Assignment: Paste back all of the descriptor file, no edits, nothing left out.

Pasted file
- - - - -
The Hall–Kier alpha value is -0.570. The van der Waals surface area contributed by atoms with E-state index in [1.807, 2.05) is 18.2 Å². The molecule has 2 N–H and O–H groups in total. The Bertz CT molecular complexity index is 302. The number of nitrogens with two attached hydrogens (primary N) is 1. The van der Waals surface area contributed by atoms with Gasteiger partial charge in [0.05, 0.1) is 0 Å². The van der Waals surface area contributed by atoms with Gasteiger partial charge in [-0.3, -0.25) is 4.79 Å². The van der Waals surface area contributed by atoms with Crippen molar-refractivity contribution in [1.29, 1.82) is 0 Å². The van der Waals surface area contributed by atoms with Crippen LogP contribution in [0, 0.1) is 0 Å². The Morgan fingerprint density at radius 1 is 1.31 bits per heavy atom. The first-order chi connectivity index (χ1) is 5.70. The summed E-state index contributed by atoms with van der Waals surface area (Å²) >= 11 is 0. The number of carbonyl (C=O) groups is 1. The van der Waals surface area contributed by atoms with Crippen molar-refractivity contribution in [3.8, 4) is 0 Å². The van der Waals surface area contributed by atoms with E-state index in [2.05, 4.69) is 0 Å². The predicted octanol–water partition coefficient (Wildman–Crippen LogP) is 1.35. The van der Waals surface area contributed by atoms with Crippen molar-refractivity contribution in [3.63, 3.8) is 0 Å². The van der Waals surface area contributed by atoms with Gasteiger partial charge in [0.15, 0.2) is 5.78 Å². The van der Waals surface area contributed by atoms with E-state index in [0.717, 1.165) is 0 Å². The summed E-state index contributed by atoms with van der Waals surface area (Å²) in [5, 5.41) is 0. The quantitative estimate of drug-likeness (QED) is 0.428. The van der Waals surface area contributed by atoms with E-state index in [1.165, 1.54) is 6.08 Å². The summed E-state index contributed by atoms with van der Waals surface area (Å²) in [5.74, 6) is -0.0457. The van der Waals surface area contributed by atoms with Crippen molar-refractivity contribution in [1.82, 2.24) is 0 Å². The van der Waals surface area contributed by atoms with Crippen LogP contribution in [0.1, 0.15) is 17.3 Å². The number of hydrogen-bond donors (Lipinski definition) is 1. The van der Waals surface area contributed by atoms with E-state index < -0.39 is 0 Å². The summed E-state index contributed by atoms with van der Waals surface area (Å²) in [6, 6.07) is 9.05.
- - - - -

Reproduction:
The Hall–Kier alpha value is -0.570. The van der Waals surface area contributed by atoms with E-state index in [1.807, 2.05) is 18.2 Å². The molecule has 2 N–H and O–H groups in total. The Bertz CT molecular complexity index is 302. The number of nitrogens with two attached hydrogens (primary N) is 1. The van der Waals surface area contributed by atoms with Gasteiger partial charge in [0.05, 0.1) is 0 Å². The van der Waals surface area contributed by atoms with Gasteiger partial charge in [-0.3, -0.25) is 4.79 Å². The van der Waals surface area contributed by atoms with Crippen molar-refractivity contribution in [1.29, 1.82) is 0 Å². The van der Waals surface area contributed by atoms with Crippen LogP contribution in [0, 0.1) is 0 Å². The Morgan fingerprint density at radius 1 is 1.31 bits per heavy atom. The first-order chi connectivity index (χ1) is 5.70. The summed E-state index contributed by atoms with van der Waals surface area (Å²) >= 11 is 0. The number of carbonyl (C=O) groups is 1. The van der Waals surface area contributed by atoms with Crippen molar-refractivity contribution in [3.8, 4) is 0 Å². The van der Waals surface area contributed by atoms with E-state index in [2.05, 4.69) is 0 Å². The predicted octanol–water partition coefficient (Wildman–Crippen LogP) is 1.35. The van der Waals surface area contributed by atoms with Crippen molar-refractivity contribution in [3.63, 3.8) is 0 Å². The van der Waals surface area contributed by atoms with Gasteiger partial charge in [0.15, 0.2) is 5.78 Å². The van der Waals surface area contributed by atoms with E-state index in [0.717, 1.165) is 0 Å². The summed E-state index contributed by atoms with van der Waals surface area (Å²) in [5, 5.41) is 0. The quantitative estimate of drug-likeness (QED) is 0.428. The van der Waals surface area contributed by atoms with E-state index in [1.165, 1.54) is 6.08 Å². The summed E-state index contributed by atoms with van der Waals surface area (Å²) in [5.74, 6) is -0.0457. The van der Waals surface area contributed by atoms with Crippen molar-refractivity contribution in [1.82, 2.24) is 0 Å². The van der Waals surface area contributed by atoms with Crippen LogP contribution in [0.1, 0.15) is 17.3 Å². The number of hydrogen-bond donors (Lipinski definition) is 1. The van der Waals surface area contributed by atoms with E-state index < -0.39 is 0 Å². The summed E-state index contributed by atoms with van der Waals surface area (Å²) in [6, 6.07) is 9.05.